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Yard Chores That Children Can Help With

Kids love to help out! Well, ok, not always. But sometimes they do! And giving them some tasks to do in the garden or yard can help them learn responsibility and begin to appreciate nature. But what chores should they do, based on their age?

General Guidelines for Children Working in the Garden

We’ve tried to create a list of age-appropriate chores that children can do. It’s by no means a comprehensive list. It’s not a hard-and-fast guide, either – some children may take longer to be ready for particular tasks, while others may be ahead of their peers.

We’ve tried to take several factors into account in creating this guide. Age is generally related to brain development and maturity, a key factor. But so is the child’s physical size. It’s never good to ask them to handle tools or items that are too big for them or not within reaching distance.

As a parent, grandparent, or guardian, you have to judge for yourself what your child is ready for. But we hope our suggestions will be helpful as you make those decisions! We’d also love to hear your ideas for chores that children can do; the comment section below is open!

Age Appropriate Ideas for Garden and Yard Work

Toddlers

“Chores” may be a bit much for children under 2. But they (sometimes) love to do what mom or dad are doing, and there are a couple of tasks that they can “help” with in the yard.

First, you can remind them to pick up their toys and return them to their proper storage place. 

There are some other simple tasks they can help with, too.

  • Pulling dandelions. The flowers are easy to recognize, so you don’t have to worry (much) about them pulling up some prized plant instead;
  • Water the plants. A small watering can is manageable for most young children. They can work on a section of the garden that’s “all their own.” Of course, you might want to check that the plants get enough water;
  • “Paint” the fence. Not real paint, of course! Instead, give your child a small bucket of water and a paintbrush, and let them have at it! They’ll feel like they’re participating. And if you’re lucky, you’ll have a cleaner fence!
even young children can help water the garden

Preschool

Children from three to five years old can take a more active role in yard care. They have more understanding – and more physical coordination. And it’s a fantastic time for them to begin to learn some level of responsibility.

Here are some suggestions:

  • Help plant seeds. At this age, youngsters will be fascinated as they watch seeds sprout and grow into fruits or flowers. They will love working around the flower bed or starting seedlings in the house;
  • Water the plants with a hose. These children can manage the hose and understand how to start and stop the water. They will also have a decent idea of judging how much water to use, although you probably still need to supervise them;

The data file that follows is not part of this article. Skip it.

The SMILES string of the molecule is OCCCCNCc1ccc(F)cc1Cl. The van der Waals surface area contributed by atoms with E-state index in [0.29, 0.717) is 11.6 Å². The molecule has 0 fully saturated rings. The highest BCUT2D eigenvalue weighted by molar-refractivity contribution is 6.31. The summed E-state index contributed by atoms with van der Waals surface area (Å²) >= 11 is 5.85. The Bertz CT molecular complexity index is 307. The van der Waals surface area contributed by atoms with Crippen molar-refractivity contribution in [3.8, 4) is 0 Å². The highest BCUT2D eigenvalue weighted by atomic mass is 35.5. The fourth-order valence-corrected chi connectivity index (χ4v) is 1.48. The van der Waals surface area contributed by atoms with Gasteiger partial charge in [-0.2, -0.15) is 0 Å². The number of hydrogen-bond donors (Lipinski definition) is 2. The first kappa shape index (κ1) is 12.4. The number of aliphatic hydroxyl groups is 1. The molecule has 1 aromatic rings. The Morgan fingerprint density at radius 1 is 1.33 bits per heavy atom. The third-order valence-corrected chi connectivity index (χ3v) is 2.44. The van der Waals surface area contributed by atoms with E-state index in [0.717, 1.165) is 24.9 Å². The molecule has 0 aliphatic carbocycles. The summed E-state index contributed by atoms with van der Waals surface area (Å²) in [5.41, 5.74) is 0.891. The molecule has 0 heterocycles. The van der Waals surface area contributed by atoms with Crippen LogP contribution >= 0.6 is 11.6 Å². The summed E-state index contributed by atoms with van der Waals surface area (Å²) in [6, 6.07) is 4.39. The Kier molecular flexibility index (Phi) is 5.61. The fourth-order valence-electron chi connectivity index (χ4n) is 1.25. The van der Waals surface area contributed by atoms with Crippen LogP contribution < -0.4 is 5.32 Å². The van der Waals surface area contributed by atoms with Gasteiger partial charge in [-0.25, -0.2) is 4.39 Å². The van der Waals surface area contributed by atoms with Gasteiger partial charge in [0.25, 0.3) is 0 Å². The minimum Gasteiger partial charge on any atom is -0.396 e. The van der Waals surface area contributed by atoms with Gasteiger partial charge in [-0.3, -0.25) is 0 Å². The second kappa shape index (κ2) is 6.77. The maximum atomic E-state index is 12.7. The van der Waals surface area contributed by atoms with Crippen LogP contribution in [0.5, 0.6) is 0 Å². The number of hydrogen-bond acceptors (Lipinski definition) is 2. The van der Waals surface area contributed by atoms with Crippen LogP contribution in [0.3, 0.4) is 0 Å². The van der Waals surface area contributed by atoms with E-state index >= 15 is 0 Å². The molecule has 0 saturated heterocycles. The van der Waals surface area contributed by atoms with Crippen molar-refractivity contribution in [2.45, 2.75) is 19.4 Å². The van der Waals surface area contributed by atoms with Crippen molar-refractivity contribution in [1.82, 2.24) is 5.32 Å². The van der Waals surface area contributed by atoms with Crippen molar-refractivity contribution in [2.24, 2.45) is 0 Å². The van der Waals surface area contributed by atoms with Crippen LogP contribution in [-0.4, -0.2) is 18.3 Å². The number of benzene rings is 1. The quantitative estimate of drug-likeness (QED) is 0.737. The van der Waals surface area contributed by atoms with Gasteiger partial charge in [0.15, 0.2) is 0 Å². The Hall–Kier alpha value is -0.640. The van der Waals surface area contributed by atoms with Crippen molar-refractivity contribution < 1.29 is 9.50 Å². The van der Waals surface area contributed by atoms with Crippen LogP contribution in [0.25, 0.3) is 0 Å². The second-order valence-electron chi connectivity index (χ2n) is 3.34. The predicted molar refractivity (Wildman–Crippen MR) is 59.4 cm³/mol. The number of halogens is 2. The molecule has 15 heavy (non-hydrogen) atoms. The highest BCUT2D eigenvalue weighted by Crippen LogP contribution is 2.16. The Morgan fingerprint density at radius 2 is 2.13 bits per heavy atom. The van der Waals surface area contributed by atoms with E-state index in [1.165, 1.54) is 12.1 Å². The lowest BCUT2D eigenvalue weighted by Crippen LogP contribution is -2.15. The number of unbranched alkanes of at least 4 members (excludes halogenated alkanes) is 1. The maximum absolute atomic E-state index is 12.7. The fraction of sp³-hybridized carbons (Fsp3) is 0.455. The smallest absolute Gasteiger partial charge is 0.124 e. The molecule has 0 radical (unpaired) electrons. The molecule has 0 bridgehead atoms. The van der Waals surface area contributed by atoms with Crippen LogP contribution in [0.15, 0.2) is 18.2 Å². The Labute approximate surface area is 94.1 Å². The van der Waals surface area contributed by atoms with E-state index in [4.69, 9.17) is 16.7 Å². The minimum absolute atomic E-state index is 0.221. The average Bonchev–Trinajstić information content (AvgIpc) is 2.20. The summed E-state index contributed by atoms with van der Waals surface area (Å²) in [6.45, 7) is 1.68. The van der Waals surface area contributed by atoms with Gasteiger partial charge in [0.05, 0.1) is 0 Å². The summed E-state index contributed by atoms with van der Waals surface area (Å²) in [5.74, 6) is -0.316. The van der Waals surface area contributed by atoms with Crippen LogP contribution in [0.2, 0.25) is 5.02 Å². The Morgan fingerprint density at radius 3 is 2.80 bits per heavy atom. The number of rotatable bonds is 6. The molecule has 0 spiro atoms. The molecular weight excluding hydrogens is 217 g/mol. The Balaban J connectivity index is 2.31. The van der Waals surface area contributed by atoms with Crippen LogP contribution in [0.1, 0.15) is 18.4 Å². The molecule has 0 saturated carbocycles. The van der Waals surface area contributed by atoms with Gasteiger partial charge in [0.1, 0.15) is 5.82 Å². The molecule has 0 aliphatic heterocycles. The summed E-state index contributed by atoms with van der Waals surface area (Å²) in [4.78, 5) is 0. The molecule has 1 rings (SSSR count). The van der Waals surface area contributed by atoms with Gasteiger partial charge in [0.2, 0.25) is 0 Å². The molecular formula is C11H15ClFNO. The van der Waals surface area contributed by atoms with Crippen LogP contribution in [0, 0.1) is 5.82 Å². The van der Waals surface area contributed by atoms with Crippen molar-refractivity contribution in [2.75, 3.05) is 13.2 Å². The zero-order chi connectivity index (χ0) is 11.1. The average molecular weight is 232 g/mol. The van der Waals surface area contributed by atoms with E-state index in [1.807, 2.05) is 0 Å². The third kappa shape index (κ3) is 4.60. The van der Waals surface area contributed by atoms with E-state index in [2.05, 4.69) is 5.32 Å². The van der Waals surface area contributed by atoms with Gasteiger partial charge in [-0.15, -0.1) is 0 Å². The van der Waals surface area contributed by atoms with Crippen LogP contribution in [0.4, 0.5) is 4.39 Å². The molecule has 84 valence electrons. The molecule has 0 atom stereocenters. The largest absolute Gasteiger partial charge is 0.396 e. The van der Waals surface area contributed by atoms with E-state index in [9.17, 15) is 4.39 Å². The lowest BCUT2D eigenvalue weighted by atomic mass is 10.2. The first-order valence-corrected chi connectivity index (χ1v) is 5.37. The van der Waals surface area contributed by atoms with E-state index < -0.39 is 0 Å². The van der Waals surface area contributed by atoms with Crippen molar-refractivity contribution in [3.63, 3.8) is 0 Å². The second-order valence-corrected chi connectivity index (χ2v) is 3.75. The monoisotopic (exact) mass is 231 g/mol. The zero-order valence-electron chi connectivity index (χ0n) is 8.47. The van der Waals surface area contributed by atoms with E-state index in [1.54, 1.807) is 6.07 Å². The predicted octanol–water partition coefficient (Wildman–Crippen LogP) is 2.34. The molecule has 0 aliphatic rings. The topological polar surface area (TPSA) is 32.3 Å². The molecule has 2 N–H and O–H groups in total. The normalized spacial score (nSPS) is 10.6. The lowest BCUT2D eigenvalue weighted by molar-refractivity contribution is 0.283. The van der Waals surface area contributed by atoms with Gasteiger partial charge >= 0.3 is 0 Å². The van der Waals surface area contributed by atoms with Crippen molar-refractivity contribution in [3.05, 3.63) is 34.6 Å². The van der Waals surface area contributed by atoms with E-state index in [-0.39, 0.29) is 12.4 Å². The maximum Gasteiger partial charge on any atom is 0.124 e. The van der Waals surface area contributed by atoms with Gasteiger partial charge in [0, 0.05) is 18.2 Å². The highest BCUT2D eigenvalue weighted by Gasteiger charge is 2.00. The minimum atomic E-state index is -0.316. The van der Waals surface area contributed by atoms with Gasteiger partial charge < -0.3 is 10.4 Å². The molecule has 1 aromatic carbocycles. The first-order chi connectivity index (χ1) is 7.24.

• Sponge down outdoor furniture. With a sponge and a bucket, they can wipe down tables and chairs. Cleaning the swings is another helpful task;
  • Pick ripe tomatoes.

Early Elementary

Once children are this age, they have responsibility reinforced in school. They’re ready to take on even more complex tasks at home, too.

Around the yard, they can:

  • Pull weeds;
  • Sweep the porch and patio;
  • Help check the lawn for sticks, toys, or pebbles before you run the lawnmower;
  • Rake leaves;
  • Harvest fruits and vegetables.
grade school children can identify and pick fruits and vegetables

Upper Elementary

In middle school, children aren’t quite ready for every task involved in yard work. But they can take on more responsibility.

For instance, they could:

  • Test the pool water;
  • Using a pool skimmer to remove debris;
  • Assist in balancing chlorine and other pool chemicals;
  • Clean the birdbath and fill bird feeders (younger children could handle these, but we put them here because they might not be tall enough yet!);
  • Spread mulch and fertilizer;
  • Adding material to the compost bin;
  • Seeding the lawn;
  • Using the power washer to wash siding or the patio.

High School

By this age, your soon-to-be adults can handle almost everything! They should be mature enough to handle bladed tools and power tools, as well. They also have the strength for tougher tasks:

  • Take the trash bins to the curb (and bring them back);
  • Trimming hedges with bladed or electric tools;
  • Mowing the lawn;
  • Tilling soil;
  • Tossing the compost heap (younger children might lack the strength).

Conclusion

Chores around the garden and yard are a great way to keep your children engaged and active. They also learn responsibility and (at least some of them, at some ages) will be thrilled to be helping out! Choose tasks appropriate to their age, size, and maturity level so that they can work alongside you safely and gain a sense of satisfaction.